CGI: Looking Back Through the Years

Photo taken by Shay Spaniola, Kenya, 2007

Photo taken by Shay Spaniola, Kenya, 2007

Every September for the last twelve years, members of the Clinton Global community have convened to address the issues of our time and to turn their ideas into action. Hailing from the worlds of philanthropy, business, government and beyond, they have worked together to exchange ideas, develop solutions and share progress. They have encouraged each other to do better. 
 
The CGI community is made up of individuals from different sectors, different countries, different points of view, all united in their purpose to help those on the frontlines of both global and local challenges. CGI has encouraged cross-cultural, cross-regional, cross-sector collaboration in  unprecedented ways. It has built bonds of partnership that otherwise would not have existed.

CGI’s outcomes are a powerful testament to its success. More than 3,500 new commitments to action have been made to address issues ranging from healthcare, education, equality, climate change, disaster relief and recovery and resilience. The lives of 430 million people in 180 countries have been positively impacted. And while we can get lost in the numbers, in my work with my nonprofit, Students of the World, I have seen firsthand the power of CGI commitments in over 20 different countries.

From Haiti to New Orleans, West Bank to Uganda to Kosovo, hundreds of young Students of the World creatives have had the opportunity to travel around the globe to document stories of progress and hope by creating short films and photography series, harnessing the power of media to amplify reach and impact. We have seen change happen before our eyes, through the lens of our cameras: Children rescued from the ravages of war; girls going to school for the first time; people getting access to clean drinking water; diseases eradicated; climate change; communities rebuilding after earthquakes or floods, among others.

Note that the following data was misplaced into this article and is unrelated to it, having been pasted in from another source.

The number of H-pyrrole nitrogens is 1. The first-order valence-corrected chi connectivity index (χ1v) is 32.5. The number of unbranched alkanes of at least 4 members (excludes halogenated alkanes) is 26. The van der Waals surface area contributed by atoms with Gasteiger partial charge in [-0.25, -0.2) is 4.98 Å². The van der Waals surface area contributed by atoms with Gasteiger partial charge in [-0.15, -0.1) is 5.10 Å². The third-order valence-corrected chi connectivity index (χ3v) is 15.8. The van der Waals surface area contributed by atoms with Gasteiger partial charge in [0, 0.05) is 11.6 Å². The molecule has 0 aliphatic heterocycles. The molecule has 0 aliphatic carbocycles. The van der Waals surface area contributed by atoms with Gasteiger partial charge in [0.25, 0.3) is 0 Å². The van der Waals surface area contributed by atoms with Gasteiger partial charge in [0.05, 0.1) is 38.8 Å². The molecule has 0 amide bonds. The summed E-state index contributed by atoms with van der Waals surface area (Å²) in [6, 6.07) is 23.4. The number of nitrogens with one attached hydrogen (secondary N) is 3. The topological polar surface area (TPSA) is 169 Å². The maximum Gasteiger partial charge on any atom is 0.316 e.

And as I reflect back on these experiences, these stories, these heroes of our time, I know that I have been truly blessed. Because I have witnessed the best that humanity has to offer - both here in our own country and in communities halfway around the world. This exposure has inspired me - and encouraged me - to know that a better world is not only possible, but it is happening.

It has been said that if the group is an art form of the future, then convening groups is an artistry we must cultivate to fully harvest the promise of the future. And the Clinton Global Initiative has done just that -- mastered the artistry of convening -- for good, for the betterment of us all: through active collaboration, the exchange of ideas, difficult conversations, commitment to one another and concrete steps to take action. And, as recent events have shown us, this is still needed now just as it was before.

So while today kicks off the last annual CGI meeting, our community will continue to support and encourage one another. We will find new ways to continue to collaborate and innovate. And we do this because we can. And because we must. 

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